\texttt{coreboot-v2/src/config/Options.lb} to see whether a configuration
variable is known.
@@ -298,7 +298,7 @@ variable is known.
The \texttt{default} statement is used to set a configuration variable
with an overridable default value. It is commonly used in mainboard
-configuration files.
+configuration files.
Example:
@@ -320,7 +320,7 @@ Also, simple expressions are allowed:
\end{verbatim}
If an option contains a string, this string has to be protected with
-quotation marks:
+quotation marks:
\begin{verbatim}
default CC="gcc -m32"
@@ -400,7 +400,7 @@ option on how to set them.
\item \begin{verbatim}CC\end{verbatim}
Target C Compiler. Default is \texttt{\$(CROSS\_COMPILE)gcc}. Set to
-\texttt{gcc -m32} for compiling AMD64 coreboot images on an AMD64
+\texttt{gcc -m32} for compiling AMD64 coreboot images on an AMD64
machine.
\item \begin{verbatim}CONFIG_CHIP_CONFIGURE \end{verbatim}
@@ -415,7 +415,7 @@ Errors or log messages up to this level can be printed. Default is
\item \begin{verbatim}CONFIG_DEFAULT_CONSOLE_LOGLEVEL\end{verbatim}
-Console will log at this level unless changed. Default is \texttt{7},
+Console will log at this level unless changed. Default is \texttt{7},
minimum is \texttt{0}, maximum is \texttt{10}.
\item \begin{verbatim}CONFIG_CONSOLE_SERIAL8250\end{verbatim}
@@ -430,7 +430,7 @@ Size of final ROM image. This option has no default value.
\item \begin{verbatim}CONFIG_FALLBACK_SIZE\end{verbatim}
-Fallback image size. Defaults to \texttt{65536} bytes. \textbf{NOTE:}
+Fallback image size. Defaults to \texttt{65536} bytes. \textbf{NOTE:}
This does not include the fallback payload.
\item \begin{verbatim}CONFIG_HAVE_OPTION_TABLE\end{verbatim}
@@ -482,9 +482,9 @@ using romcc and/or the GNU assembler. This code enables caches and
registers, early mtrr settings, fallback mechanisms, dram init and
possibly more.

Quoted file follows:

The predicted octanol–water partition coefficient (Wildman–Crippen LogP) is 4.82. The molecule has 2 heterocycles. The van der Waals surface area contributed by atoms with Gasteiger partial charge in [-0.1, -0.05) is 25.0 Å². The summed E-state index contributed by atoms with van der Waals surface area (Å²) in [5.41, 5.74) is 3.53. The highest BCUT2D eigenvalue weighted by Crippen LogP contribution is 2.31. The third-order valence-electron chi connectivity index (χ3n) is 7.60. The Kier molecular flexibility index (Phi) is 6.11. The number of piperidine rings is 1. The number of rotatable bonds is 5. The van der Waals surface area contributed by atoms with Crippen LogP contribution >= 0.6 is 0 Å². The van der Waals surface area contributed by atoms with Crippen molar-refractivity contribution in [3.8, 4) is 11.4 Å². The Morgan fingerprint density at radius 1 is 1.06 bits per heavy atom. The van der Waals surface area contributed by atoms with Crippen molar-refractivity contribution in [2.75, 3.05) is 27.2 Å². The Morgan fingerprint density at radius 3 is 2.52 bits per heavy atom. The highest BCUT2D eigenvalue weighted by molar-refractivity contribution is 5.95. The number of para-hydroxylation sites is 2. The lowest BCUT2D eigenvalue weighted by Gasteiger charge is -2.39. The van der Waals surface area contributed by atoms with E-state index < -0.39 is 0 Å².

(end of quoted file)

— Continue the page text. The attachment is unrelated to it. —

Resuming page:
-\textbf{NOTE:} The \texttt{option} keyword can not be used in mainboard
-specific configuration files. Options shall instead be set using the
-\texttt{default} keyword so that they can be overridden by the image
+\textbf{NOTE:} The \texttt{option} keyword can not be used in mainboard
+specific configuration files. Options shall instead be set using the
+\texttt{default} keyword so that they can be overridden by the image
specific configuration files if needed.
\subsubsection{Mainboard specific keywords}
@@ -539,7 +539,7 @@ during the build process. This is useful if external utilities have to
be used for the build. coreboot on AMD64 uses romcc for it's early
startup code placed in auto.c.
-To tell the configuration mechanism how to build \texttt{romcc} files,
+To tell the configuration mechanism how to build \texttt{romcc} files,
do:
\begin{verbatim}
@@ -556,7 +556,7 @@ end
\end{verbatim}
Each \texttt{makerule} section contains file dependencies (using the
-texttt{depends} keyword) and an action that is taken when the dependencies
+texttt{depends} keyword) and an action that is taken when the dependencies
are satisfied (using the \texttt{action} keyword).
\item \begin{verbatim}mainboardinit\end{verbatim}
@@ -668,7 +668,7 @@ couple of \texttt{pci} keywords.
The first occurrence of the \texttt{pci} keyword tells coreboot where
the bridge devices start, relative to the PCI configuration space used
by the bridge. The following occurences of the \texttt{pci} keyword
-describe the provided devices.
+describe the provided devices.
Adding the option \texttt{on} or \texttt{off} to a PCI device will
enable or disable this device. This feature can be used if some bridge
@@ -820,7 +820,7 @@ decompression is needed).
%
% 10. Tweaking the source code
-%
+%
\section{Tweaking the source code}
Besides configuring the existing code it is sometimes necessary or
@@ -1083,7 +1083,7 @@ This will make coreboot look for the file \\
\texttt{coreboot-v2/src/mainboard/<vendor>/<mainboard>/irq\_tables.c} which
contains the source code definition of the IRQ table. coreboot corrects
small inconsistencies in the IRQ table during startup (checksum and
-number of entries), but it is not yet writing IRQ tables in a completely